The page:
“The morality of U.S. conduct of the war was a major political issue both in the United States and abroad. First, there was the question whether a proxy war…without a clear and decisive path to victory was worth fighting and worth the casualties sustained both by the combatants and by civilians. Second, there was the question whether a guerrilla war in which the enemy was often indistinguishable from civilians could be fought at all without unacceptable casualties among innocent civilians. Last, there was the question whether young, inexperienced U.S. soldiers — many of them involuntary conscripts — could reasonably be expected to engage in such guerrilla warfare without succumbing to stress and resorting to acts of wanton brutality. Fighting a mostly invisible enemy mixed in the civilian population — an enemy that did not obey the conventional rules of warfare — and suffering injuries and deaths from booby traps and attacks by soldiers who pretended to be civilians could not help but lead to the kind of fear and hatred that would compromise morals.”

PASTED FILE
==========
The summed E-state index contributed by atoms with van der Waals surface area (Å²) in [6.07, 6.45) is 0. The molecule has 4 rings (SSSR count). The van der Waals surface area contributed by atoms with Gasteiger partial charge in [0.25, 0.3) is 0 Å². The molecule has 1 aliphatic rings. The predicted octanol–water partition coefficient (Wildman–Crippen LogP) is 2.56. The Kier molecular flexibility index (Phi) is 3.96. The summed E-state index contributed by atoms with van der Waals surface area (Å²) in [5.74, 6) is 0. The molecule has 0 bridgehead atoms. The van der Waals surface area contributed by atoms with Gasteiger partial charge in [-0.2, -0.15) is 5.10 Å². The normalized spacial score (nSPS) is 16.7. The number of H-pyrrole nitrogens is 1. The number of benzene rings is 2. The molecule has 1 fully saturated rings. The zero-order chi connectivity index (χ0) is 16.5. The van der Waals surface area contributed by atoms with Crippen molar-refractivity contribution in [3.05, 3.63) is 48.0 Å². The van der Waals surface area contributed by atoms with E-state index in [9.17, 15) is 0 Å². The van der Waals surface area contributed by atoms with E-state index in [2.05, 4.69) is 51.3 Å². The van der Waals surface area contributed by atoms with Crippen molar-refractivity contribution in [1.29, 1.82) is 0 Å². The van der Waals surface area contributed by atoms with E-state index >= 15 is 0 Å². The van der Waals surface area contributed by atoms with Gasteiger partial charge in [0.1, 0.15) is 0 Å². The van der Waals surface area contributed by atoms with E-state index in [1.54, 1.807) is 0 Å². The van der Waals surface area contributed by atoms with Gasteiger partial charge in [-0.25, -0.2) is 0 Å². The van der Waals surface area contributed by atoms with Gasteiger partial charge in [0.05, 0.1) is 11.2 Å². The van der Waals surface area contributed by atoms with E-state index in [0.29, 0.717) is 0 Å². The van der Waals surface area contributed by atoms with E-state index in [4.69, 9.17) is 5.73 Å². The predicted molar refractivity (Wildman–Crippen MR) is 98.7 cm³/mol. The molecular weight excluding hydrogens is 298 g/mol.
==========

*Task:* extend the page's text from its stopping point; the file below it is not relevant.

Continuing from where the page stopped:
Sound familiar? Now read the source.